The success of the open primary held by the Tories in Totnes could mark a turning-point in British politics. A candidate is usually selected by party members, but in Totnes all constituents were allowed to vote and they achieved a remarkable result: a turnout of one in four.
Also remarkable was the candidate they chose: a doctor with little political experience who defeated two candidates, both with a long history of involvement with the Conservative party. Would the doctor, Sarah Wollaston, have been elected under the traditional system? It’s very unlikely. Party members, who make up less than 2 per cent of the population, would have chosen someone who reflected their own view of politics.
Naysayers have long claimed that open primaries won’t work because people are too apathetic to vote and because they’ll be dominated by extremists or antagonists, eager to promote the weakest candidate. But Totnes suggests that these fears are unfounded. If turnout is high enough, the process can’t be distorted and the open primary system will instead ensure that the process isn’t dominated by cliques.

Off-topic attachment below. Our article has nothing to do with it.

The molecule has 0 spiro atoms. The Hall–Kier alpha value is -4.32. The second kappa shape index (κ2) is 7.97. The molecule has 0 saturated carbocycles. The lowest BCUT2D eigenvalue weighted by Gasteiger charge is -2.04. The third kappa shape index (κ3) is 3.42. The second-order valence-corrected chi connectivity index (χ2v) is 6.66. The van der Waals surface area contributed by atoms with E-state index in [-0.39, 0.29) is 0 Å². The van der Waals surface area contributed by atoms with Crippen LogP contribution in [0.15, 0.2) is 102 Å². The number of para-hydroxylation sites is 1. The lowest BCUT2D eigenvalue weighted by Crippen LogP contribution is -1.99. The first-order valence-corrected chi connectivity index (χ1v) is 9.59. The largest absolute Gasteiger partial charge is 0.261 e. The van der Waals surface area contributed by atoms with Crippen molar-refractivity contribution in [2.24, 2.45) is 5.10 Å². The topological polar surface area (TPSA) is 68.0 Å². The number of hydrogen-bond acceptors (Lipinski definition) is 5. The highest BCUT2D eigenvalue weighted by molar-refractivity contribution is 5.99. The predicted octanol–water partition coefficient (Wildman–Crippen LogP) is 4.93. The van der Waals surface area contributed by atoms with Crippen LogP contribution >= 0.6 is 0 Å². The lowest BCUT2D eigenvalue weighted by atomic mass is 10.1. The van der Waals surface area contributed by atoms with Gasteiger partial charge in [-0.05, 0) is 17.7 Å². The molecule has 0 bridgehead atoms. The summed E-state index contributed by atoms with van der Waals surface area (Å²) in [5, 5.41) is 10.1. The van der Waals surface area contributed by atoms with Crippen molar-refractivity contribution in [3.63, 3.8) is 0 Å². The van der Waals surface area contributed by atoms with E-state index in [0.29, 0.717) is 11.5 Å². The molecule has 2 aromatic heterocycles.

The Tories spent £37,000 on the vote in Totnes — mailing out a ballot paper and the election addresses to everyone in the constituency and paying for the ballot paper’s return by post. But it was worth the cost. Their candidate, Sarah Wollaston, now has a significant head start in a seat with a slim majority: one in four voters has had a hand in her selection.
There are now plans for the Tories to repeat this exercise in other seats where they have yet to select a candidate and we hope that this will provoke a virtuous cycle, Labour and the Liberal Democrats following suit to deny the Tories an advantage. We look forward to the day when a party is bold enough to select its leader through an open primary.